You can see that all the necessary files were generate. The AppLocalizationsclass uses the generated initializeMessages() function (defined in messages_all.dart) to load the localized messages and Intl.message() to look them up. — (flutter.io)

Last Step

To finalize the localization, we have to say to our app to use the AppLocalizationsDelegate class as the app localization class.

import 'package:flutter/material.dart';
import 'package:flutter_localizations/flutter_localizations.dart';

import 'localizations.dart';

void main() => runApp(new MyApp());

class MyApp extends StatelessWidget {
  // This widget is the root of your application.
  @override
  Widget build(BuildContext context) {
    return new MaterialApp(
      localizationsDelegates: [
        AppLocalizationsDelegate(),
        GlobalMaterialLocalizations.delegate,
        GlobalWidgetsLocalizations.delegate
      ],
      supportedLocales: [Locale("en"), Locale("es"), Locale("pt")],
      onGenerateTitle: (BuildContext context) =>
          AppLocalizations.of(context).title,
      theme: new ThemeData(
        primarySwatch: Colors.blue,
      ),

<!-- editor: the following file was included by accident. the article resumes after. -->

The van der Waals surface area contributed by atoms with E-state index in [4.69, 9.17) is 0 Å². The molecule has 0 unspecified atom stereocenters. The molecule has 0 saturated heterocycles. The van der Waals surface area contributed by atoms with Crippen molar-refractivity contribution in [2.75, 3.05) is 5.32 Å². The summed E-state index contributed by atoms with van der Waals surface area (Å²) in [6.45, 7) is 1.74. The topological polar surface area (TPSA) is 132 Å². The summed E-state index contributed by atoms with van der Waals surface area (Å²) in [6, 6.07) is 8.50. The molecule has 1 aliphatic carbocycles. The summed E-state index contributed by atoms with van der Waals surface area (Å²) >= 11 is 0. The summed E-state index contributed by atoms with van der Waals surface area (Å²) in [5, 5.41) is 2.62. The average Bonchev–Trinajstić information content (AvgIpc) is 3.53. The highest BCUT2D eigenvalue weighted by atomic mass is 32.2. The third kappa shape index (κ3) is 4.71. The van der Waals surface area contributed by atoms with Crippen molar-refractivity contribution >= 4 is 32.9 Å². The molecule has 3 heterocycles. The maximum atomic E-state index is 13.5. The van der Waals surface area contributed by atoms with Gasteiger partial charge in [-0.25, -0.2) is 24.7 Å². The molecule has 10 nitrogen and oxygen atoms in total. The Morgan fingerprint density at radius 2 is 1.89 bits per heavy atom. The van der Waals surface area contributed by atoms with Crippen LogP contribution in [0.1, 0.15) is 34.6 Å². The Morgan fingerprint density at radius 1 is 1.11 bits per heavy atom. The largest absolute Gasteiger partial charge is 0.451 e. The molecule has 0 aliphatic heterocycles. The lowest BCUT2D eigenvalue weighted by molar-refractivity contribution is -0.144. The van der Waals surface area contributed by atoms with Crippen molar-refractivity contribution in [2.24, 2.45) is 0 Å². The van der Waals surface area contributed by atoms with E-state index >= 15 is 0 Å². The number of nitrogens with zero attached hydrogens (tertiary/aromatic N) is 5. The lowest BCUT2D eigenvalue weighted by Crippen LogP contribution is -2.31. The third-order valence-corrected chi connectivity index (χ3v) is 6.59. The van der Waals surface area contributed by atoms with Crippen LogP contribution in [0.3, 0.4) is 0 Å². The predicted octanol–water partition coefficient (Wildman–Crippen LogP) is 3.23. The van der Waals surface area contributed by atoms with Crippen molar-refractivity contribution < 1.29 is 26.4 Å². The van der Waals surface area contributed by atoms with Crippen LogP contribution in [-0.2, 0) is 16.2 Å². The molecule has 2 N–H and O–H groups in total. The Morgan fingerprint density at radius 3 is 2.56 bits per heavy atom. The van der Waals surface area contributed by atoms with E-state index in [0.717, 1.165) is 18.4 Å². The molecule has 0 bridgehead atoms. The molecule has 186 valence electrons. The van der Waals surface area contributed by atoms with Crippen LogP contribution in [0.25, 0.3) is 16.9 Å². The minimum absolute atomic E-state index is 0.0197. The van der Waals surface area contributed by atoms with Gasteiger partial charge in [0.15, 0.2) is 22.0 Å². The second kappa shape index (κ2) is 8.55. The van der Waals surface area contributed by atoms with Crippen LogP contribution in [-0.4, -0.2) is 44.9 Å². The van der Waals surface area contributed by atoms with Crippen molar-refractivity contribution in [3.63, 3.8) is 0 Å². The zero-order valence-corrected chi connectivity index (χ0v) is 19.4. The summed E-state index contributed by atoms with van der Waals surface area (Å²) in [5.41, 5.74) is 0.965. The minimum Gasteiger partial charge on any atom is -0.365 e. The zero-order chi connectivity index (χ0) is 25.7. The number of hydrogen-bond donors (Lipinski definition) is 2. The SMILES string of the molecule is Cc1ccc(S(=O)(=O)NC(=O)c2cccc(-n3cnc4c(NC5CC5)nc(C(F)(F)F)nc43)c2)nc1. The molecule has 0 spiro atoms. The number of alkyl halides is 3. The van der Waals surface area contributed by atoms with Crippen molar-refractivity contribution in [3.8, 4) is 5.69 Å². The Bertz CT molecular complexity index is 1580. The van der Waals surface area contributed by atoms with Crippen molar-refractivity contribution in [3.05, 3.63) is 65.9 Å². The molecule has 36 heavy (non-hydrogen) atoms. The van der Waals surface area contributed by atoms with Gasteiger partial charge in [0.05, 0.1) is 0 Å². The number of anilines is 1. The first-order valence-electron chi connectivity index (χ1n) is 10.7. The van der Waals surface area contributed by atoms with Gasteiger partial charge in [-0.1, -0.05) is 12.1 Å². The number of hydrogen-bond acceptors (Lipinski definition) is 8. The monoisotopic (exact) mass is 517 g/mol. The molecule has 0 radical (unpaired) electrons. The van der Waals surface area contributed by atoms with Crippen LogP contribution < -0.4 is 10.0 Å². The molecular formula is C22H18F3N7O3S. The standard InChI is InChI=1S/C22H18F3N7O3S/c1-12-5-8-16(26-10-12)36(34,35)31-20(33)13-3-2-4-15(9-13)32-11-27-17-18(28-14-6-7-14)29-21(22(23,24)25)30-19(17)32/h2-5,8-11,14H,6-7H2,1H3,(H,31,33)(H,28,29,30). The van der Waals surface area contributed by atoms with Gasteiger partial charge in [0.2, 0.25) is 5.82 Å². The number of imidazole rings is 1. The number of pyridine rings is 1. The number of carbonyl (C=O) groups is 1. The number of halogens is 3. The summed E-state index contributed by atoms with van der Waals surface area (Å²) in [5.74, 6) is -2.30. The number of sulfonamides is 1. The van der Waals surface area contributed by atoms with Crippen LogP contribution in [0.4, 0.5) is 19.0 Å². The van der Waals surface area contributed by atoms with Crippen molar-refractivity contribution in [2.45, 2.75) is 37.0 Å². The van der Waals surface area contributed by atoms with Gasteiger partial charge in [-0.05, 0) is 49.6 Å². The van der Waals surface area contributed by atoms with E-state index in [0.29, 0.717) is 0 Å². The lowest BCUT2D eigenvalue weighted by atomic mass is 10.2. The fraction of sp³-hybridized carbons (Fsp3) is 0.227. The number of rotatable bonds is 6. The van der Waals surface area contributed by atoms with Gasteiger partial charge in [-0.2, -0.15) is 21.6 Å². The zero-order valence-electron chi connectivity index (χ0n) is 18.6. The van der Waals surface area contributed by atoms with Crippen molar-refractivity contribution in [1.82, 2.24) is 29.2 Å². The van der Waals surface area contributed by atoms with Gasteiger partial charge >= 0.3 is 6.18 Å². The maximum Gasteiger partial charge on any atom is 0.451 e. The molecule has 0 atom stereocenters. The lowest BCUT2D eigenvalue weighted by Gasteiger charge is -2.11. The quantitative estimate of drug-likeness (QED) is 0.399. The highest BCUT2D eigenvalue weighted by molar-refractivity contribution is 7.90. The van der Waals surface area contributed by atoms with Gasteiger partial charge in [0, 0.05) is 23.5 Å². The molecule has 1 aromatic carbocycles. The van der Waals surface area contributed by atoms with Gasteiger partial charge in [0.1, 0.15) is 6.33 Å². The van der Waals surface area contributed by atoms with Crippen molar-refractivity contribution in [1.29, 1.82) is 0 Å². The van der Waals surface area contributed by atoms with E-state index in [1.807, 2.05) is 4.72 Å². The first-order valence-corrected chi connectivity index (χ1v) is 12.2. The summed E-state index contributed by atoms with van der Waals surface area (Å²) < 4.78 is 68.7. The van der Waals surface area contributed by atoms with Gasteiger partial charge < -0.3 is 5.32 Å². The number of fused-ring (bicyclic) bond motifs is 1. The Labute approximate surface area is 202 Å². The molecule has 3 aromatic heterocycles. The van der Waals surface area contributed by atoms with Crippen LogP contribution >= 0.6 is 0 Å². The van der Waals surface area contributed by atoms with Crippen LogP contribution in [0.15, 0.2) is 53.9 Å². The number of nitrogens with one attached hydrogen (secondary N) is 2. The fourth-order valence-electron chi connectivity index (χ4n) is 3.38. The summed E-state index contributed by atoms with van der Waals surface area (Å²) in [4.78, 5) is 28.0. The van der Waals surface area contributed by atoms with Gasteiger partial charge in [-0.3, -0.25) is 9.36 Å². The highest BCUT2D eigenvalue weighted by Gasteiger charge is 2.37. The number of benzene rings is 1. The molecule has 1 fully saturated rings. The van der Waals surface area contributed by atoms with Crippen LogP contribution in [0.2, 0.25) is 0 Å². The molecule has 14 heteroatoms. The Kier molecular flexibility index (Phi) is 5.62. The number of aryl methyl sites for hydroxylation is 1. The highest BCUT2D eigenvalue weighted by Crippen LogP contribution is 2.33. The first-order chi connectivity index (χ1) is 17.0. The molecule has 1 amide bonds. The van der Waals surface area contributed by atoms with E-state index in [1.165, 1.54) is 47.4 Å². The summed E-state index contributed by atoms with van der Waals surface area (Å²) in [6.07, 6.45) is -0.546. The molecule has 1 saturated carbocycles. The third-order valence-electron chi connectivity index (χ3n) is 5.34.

home: new MyHomePage(title: 'Flutter Demo Home Page'),
    );
  }
}

class MyHomePage extends StatelessWidget {
  MyHomePage({Key key, this.title}) : super(key: key);
  final String title;

  @override
  Widget build(BuildContext context) {
    return Scaffold(
      appBar: AppBar(
        title: Text(AppLocalizations.of(context).title),
      ),
      body: Center(
        child: Text(
          AppLocalizations.of(context).hello,
          style: Theme.of(context).textTheme.display1,
        ),
      ),
    );
  }
}

That’s made by localizationsDelegates and supportedLocales properties. You repeat the supportedLocales of your delegates and set the localizationDelegates array with the AppLocalizationsDelegate, plus the GlobalDelegates from flutter_localizations package.

The elements of the localizationsDelegates list are factories that produce collections of localized values. GlobalMaterialLocalizations.delegate provides localized strings and other values for the Material Components library. GlobalWidgetsLocalizations.delegate defines the default text direction, either left to right or right to left, for the widgets library. — flutter.io

Conclusion

That’s all for this tutorial, you can checkout the source code of the example at https://github.com/biessek/flutter_localization_example.

Personally, this localization method is a little bit complicated and also boring for who knows the android native system. But I think this will improve with time.

You can check this flutter IntelliJ plugin that makes a lot of the hand work for you and makes the process easier.

Also you can check the flutter.io tutorial on this.

Note: As mentioned by Gerry High in the comments, there is an open issue regarding a current localization problem on iOS.

Source: https://proandroiddev.com/flutter-localization-step-by-step-30f95d06018d

Written by

Go to the profile of Alessandro Biessek

Alessandro Biessek

Android Developer and fan | Flutter enthusiast. https://twitter.com/ABiessek